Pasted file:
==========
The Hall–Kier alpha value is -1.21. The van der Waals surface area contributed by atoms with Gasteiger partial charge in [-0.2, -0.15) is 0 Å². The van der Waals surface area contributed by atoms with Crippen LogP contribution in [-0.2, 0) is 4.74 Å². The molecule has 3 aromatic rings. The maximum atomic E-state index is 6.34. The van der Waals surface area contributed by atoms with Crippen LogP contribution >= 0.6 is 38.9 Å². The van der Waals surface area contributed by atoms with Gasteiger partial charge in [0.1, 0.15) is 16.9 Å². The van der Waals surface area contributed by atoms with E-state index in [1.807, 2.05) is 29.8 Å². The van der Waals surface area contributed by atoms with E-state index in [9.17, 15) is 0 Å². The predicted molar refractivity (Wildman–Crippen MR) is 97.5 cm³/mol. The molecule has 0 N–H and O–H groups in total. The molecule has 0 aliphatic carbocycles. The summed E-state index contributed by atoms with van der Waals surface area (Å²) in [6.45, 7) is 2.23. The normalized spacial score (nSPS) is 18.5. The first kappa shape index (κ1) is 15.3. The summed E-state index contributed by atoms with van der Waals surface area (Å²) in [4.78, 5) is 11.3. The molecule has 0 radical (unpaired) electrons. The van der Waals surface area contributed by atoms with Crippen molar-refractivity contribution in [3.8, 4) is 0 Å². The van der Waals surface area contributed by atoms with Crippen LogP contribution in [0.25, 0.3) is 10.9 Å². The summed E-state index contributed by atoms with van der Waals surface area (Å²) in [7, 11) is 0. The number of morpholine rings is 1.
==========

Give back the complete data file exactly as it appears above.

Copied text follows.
The Hall–Kier alpha value is -1.21. The van der Waals surface area contributed by atoms with Gasteiger partial charge in [-0.2, -0.15) is 0 Å². The van der Waals surface area contributed by atoms with Crippen LogP contribution in [-0.2, 0) is 4.74 Å². The molecule has 3 aromatic rings. The maximum atomic E-state index is 6.34. The van der Waals surface area contributed by atoms with Crippen LogP contribution >= 0.6 is 38.9 Å². The van der Waals surface area contributed by atoms with Gasteiger partial charge in [0.1, 0.15) is 16.9 Å². The van der Waals surface area contributed by atoms with E-state index in [1.807, 2.05) is 29.8 Å². The van der Waals surface area contributed by atoms with E-state index in [9.17, 15) is 0 Å². The predicted molar refractivity (Wildman–Crippen MR) is 97.5 cm³/mol. The molecule has 0 N–H and O–H groups in total. The molecule has 0 aliphatic carbocycles. The summed E-state index contributed by atoms with van der Waals surface area (Å²) in [6.45, 7) is 2.23. The normalized spacial score (nSPS) is 18.5. The first kappa shape index (κ1) is 15.3. The summed E-state index contributed by atoms with van der Waals surface area (Å²) in [4.78, 5) is 11.3. The molecule has 0 radical (unpaired) electrons. The van der Waals surface area contributed by atoms with Crippen molar-refractivity contribution in [3.8, 4) is 0 Å². The van der Waals surface area contributed by atoms with Crippen LogP contribution in [0.25, 0.3) is 10.9 Å². The summed E-state index contributed by atoms with van der Waals surface area (Å²) in [7, 11) is 0. The number of morpholine rings is 1.